- UK economic output is 5% above the 2008 pre-recession peak
- UK economy expanding at a solid rate
- Inflation remains low
- Real earnings continue to rise
The second official estimate for Q2 2015 growth in UK GDP was unrevised at 0.7%. UK economic output is now over 5% above its Q1 2008 pre-recession peak. Overall, the latest GDP figures support the view that the UK economy is expanding at a solid rate, (please refer to chart 1). The UK’s trade deficit narrowed from £13.4 billion in Q1 2015 to £9.1 billion in Q2 2015, the lowest deficit since Q2 2013, driven by a rise in exports. In the three months to July 2015, UK unemployment rose by 25,000 compared with the previous here months.
Chart 1: UK real GDP verses GDP per head
The UK remains in a period of very low inflation: CPI inflation rose from 0.0% in June to 0.1% in July.
However, with annual earnings growth (excluding bonuses) rising by 2.8% in the three months to June 2015, real earnings continue to rise at a solid pace, (please refer to chart 2).
Chart 2: Real earnings growth
Retail sales rose by 0.1% in July. The biggest growths in sales were in electrical goods and furniture, both of which were up almost 20% on the month.
In annual terms, retail sales increased by 4.2%, the 28th consecutive month of growth (please see chart 3).
Chart 3: Retail sales
Overall, the latest retail sales figures indicate that the pace of growth in the UK is likely to remain strong in Q3.
Public sector net borrowing recorded a surplus of £1.3 billion in July 2015, the first July surplus since 2012. The improvement was largely due to higher tax receipts, which were 4.5% higher than in the previous year.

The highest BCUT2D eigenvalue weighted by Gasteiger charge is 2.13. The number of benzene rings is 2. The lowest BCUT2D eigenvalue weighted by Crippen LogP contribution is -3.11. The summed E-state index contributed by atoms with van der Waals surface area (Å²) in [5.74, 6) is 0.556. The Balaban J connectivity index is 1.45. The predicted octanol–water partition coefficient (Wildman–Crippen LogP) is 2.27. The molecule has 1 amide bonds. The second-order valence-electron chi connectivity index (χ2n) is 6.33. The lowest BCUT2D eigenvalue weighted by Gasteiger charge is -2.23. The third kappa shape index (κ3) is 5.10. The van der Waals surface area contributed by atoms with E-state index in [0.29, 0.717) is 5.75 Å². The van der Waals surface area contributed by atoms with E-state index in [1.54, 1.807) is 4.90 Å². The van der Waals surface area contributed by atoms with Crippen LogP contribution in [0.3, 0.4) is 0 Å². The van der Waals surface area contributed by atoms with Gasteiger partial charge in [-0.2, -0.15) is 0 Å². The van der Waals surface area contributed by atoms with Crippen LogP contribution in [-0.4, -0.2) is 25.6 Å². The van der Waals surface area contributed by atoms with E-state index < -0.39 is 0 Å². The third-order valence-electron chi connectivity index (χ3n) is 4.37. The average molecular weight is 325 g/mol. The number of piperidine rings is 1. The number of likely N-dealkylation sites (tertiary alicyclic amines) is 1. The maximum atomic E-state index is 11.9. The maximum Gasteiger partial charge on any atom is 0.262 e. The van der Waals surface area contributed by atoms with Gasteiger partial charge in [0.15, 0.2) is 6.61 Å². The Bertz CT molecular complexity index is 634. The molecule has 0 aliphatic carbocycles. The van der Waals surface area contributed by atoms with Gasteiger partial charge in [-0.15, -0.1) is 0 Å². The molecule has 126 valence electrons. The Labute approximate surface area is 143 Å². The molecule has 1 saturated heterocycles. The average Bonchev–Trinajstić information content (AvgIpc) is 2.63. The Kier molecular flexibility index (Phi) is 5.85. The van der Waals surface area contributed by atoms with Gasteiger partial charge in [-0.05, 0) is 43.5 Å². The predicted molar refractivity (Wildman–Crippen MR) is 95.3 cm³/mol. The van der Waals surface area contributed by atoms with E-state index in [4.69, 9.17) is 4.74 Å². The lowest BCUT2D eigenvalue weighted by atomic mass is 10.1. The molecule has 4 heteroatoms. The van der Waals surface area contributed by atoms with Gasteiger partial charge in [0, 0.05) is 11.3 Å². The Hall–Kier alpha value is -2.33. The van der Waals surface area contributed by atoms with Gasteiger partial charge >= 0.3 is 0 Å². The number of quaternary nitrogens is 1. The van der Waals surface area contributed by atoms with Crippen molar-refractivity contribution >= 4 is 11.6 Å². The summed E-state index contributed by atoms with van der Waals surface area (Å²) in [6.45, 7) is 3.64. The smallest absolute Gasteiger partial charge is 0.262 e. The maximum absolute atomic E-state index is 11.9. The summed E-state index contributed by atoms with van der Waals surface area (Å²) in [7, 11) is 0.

Despite the progress in reducing the UK’s fiscal deficit, public sector net debt remains more than double pre-crisis levels.
The Eurozone economy grew by 0.3% in Q2 2015. Germany, the largest economy in the Eurozone, grew by 0.4% in Q1 2015. Economic growth in Greece picked up sharply, rising by 0.8% in Q2 after recording zero growth in the previous quarter. In contrast, France’s economy did not grow at all in Q2 over the same period.
The US grew at an annualised rate of 3.7% in Q2 2015, up from previous estimates of 2.3%, and more than six times the growth of 0.6% recorded in Q1. Consumer spending, which accounts for more than two-thirds of US GDP, was upwardly revised to 3.1% from the previous estimate. The US economy is supported by a strong jobs market and weak inflation.
Despite cutting interest rates and devaluing their currency to make exports more competitive, concerns over the Chinese economy persist with stock prices falling by 16% over the past month. Uncertainty over its outlook is starting to weigh on the global economy.